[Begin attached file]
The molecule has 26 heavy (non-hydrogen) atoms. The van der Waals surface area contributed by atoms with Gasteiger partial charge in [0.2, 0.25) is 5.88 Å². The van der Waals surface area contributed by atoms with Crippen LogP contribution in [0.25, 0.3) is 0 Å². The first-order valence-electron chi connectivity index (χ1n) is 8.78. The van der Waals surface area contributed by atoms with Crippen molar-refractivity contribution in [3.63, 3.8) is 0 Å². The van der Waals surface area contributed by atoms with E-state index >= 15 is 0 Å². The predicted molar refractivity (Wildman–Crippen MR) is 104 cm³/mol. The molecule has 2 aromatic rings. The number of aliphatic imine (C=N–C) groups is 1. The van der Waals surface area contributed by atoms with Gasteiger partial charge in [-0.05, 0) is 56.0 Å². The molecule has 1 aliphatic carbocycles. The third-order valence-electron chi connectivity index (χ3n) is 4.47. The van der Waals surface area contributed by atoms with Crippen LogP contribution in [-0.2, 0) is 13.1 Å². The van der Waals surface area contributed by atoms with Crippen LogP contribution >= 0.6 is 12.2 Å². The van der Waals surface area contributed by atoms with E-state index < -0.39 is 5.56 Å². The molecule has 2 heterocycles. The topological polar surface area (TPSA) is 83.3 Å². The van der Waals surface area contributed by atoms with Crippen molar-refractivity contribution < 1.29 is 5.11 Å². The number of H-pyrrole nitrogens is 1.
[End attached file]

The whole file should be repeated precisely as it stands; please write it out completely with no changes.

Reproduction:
The molecule has 26 heavy (non-hydrogen) atoms. The van der Waals surface area contributed by atoms with Gasteiger partial charge in [0.2, 0.25) is 5.88 Å². The van der Waals surface area contributed by atoms with Crippen LogP contribution in [0.25, 0.3) is 0 Å². The first-order valence-electron chi connectivity index (χ1n) is 8.78. The van der Waals surface area contributed by atoms with Crippen molar-refractivity contribution in [3.63, 3.8) is 0 Å². The van der Waals surface area contributed by atoms with E-state index >= 15 is 0 Å². The predicted molar refractivity (Wildman–Crippen MR) is 104 cm³/mol. The molecule has 2 aromatic rings. The number of aliphatic imine (C=N–C) groups is 1. The van der Waals surface area contributed by atoms with Gasteiger partial charge in [-0.05, 0) is 56.0 Å². The molecule has 1 aliphatic carbocycles. The third-order valence-electron chi connectivity index (χ3n) is 4.47. The van der Waals surface area contributed by atoms with Crippen LogP contribution in [-0.2, 0) is 13.1 Å². The van der Waals surface area contributed by atoms with Crippen LogP contribution >= 0.6 is 12.2 Å². The van der Waals surface area contributed by atoms with E-state index < -0.39 is 5.56 Å². The molecule has 2 heterocycles. The topological polar surface area (TPSA) is 83.3 Å². The van der Waals surface area contributed by atoms with Crippen molar-refractivity contribution < 1.29 is 5.11 Å². The number of H-pyrrole nitrogens is 1.